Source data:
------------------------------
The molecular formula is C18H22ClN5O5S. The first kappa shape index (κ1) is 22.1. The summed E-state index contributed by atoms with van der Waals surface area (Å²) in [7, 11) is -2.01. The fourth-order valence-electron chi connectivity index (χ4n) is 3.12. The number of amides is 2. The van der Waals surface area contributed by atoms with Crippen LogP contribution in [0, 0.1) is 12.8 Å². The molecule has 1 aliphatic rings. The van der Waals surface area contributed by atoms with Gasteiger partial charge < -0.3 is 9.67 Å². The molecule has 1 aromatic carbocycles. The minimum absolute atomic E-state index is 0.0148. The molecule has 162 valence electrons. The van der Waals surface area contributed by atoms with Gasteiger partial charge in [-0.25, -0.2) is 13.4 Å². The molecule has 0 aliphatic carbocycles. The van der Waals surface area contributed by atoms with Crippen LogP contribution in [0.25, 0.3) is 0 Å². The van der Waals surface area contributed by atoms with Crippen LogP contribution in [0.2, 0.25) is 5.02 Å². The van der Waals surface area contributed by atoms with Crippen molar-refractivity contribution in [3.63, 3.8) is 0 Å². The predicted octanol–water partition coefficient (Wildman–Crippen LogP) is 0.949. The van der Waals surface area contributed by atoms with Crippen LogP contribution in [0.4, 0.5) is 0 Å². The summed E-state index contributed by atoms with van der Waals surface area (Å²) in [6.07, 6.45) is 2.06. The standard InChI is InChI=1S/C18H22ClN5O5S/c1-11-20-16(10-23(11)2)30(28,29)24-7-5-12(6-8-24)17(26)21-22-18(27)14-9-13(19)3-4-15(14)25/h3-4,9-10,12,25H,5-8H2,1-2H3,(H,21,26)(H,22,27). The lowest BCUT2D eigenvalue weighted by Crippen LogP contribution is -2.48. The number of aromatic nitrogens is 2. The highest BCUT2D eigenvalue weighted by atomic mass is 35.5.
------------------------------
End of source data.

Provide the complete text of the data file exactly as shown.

The molecular formula is C18H22ClN5O5S. The first kappa shape index (κ1) is 22.1. The summed E-state index contributed by atoms with van der Waals surface area (Å²) in [7, 11) is -2.01. The fourth-order valence-electron chi connectivity index (χ4n) is 3.12. The number of amides is 2. The van der Waals surface area contributed by atoms with Crippen LogP contribution in [0, 0.1) is 12.8 Å². The molecule has 1 aliphatic rings. The van der Waals surface area contributed by atoms with Gasteiger partial charge < -0.3 is 9.67 Å². The molecule has 1 aromatic carbocycles. The minimum absolute atomic E-state index is 0.0148. The molecule has 162 valence electrons. The van der Waals surface area contributed by atoms with Gasteiger partial charge in [-0.25, -0.2) is 13.4 Å². The molecule has 0 aliphatic carbocycles. The van der Waals surface area contributed by atoms with Crippen LogP contribution in [0.25, 0.3) is 0 Å². The van der Waals surface area contributed by atoms with Crippen LogP contribution in [0.2, 0.25) is 5.02 Å². The van der Waals surface area contributed by atoms with Crippen molar-refractivity contribution in [3.63, 3.8) is 0 Å². The predicted octanol–water partition coefficient (Wildman–Crippen LogP) is 0.949. The van der Waals surface area contributed by atoms with Crippen LogP contribution in [0.4, 0.5) is 0 Å². The summed E-state index contributed by atoms with van der Waals surface area (Å²) in [6.07, 6.45) is 2.06. The standard InChI is InChI=1S/C18H22ClN5O5S/c1-11-20-16(10-23(11)2)30(28,29)24-7-5-12(6-8-24)17(26)21-22-18(27)14-9-13(19)3-4-15(14)25/h3-4,9-10,12,25H,5-8H2,1-2H3,(H,21,26)(H,22,27). The lowest BCUT2D eigenvalue weighted by Crippen LogP contribution is -2.48. The number of aromatic nitrogens is 2. The highest BCUT2D eigenvalue weighted by atomic mass is 35.5.